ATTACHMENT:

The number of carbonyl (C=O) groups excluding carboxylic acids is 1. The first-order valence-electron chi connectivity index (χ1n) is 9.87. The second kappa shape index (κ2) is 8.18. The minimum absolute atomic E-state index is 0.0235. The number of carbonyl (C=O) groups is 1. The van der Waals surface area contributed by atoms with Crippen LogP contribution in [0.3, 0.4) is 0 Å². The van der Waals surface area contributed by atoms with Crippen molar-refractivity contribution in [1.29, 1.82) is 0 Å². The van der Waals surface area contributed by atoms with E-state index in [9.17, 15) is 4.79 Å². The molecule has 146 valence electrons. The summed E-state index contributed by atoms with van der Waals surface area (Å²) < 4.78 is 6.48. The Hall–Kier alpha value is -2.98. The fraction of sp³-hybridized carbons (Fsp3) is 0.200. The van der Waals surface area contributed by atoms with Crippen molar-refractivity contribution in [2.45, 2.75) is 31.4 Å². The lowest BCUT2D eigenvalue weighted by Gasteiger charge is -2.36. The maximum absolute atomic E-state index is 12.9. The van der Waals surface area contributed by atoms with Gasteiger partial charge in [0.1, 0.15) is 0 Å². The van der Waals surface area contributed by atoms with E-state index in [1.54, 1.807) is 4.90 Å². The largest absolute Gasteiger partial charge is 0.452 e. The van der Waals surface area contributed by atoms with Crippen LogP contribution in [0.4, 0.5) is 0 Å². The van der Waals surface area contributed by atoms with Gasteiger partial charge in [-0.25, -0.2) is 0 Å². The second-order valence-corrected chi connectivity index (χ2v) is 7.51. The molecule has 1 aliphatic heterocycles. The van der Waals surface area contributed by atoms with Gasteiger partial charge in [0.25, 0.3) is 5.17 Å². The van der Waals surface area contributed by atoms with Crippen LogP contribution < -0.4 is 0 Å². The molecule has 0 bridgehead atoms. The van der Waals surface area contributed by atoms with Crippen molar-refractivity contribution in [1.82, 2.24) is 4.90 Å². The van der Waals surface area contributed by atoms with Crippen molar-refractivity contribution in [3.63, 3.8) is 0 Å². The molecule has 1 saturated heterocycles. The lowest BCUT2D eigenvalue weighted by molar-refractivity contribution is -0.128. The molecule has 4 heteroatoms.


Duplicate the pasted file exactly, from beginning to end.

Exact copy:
The number of carbonyl (C=O) groups excluding carboxylic acids is 1. The first-order valence-electron chi connectivity index (χ1n) is 9.87. The second kappa shape index (κ2) is 8.18. The minimum absolute atomic E-state index is 0.0235. The number of carbonyl (C=O) groups is 1. The van der Waals surface area contributed by atoms with Crippen LogP contribution in [0.3, 0.4) is 0 Å². The van der Waals surface area contributed by atoms with Crippen molar-refractivity contribution in [1.29, 1.82) is 0 Å². The van der Waals surface area contributed by atoms with E-state index in [9.17, 15) is 4.79 Å². The molecule has 146 valence electrons. The summed E-state index contributed by atoms with van der Waals surface area (Å²) < 4.78 is 6.48. The Hall–Kier alpha value is -2.98. The fraction of sp³-hybridized carbons (Fsp3) is 0.200. The van der Waals surface area contributed by atoms with Crippen molar-refractivity contribution in [2.45, 2.75) is 31.4 Å². The lowest BCUT2D eigenvalue weighted by Gasteiger charge is -2.36. The maximum absolute atomic E-state index is 12.9. The van der Waals surface area contributed by atoms with Gasteiger partial charge in [0.1, 0.15) is 0 Å². The van der Waals surface area contributed by atoms with E-state index in [1.54, 1.807) is 4.90 Å². The largest absolute Gasteiger partial charge is 0.452 e. The van der Waals surface area contributed by atoms with Crippen LogP contribution in [0.4, 0.5) is 0 Å². The van der Waals surface area contributed by atoms with Gasteiger partial charge in [-0.25, -0.2) is 0 Å². The second-order valence-corrected chi connectivity index (χ2v) is 7.51. The molecule has 1 aliphatic heterocycles. The van der Waals surface area contributed by atoms with Gasteiger partial charge in [0.25, 0.3) is 5.17 Å². The van der Waals surface area contributed by atoms with Crippen LogP contribution < -0.4 is 0 Å². The molecule has 0 bridgehead atoms. The van der Waals surface area contributed by atoms with Crippen molar-refractivity contribution in [1.82, 2.24) is 4.90 Å². The van der Waals surface area contributed by atoms with Crippen molar-refractivity contribution in [3.63, 3.8) is 0 Å². The molecule has 1 saturated heterocycles. The lowest BCUT2D eigenvalue weighted by molar-refractivity contribution is -0.128. The molecule has 4 heteroatoms.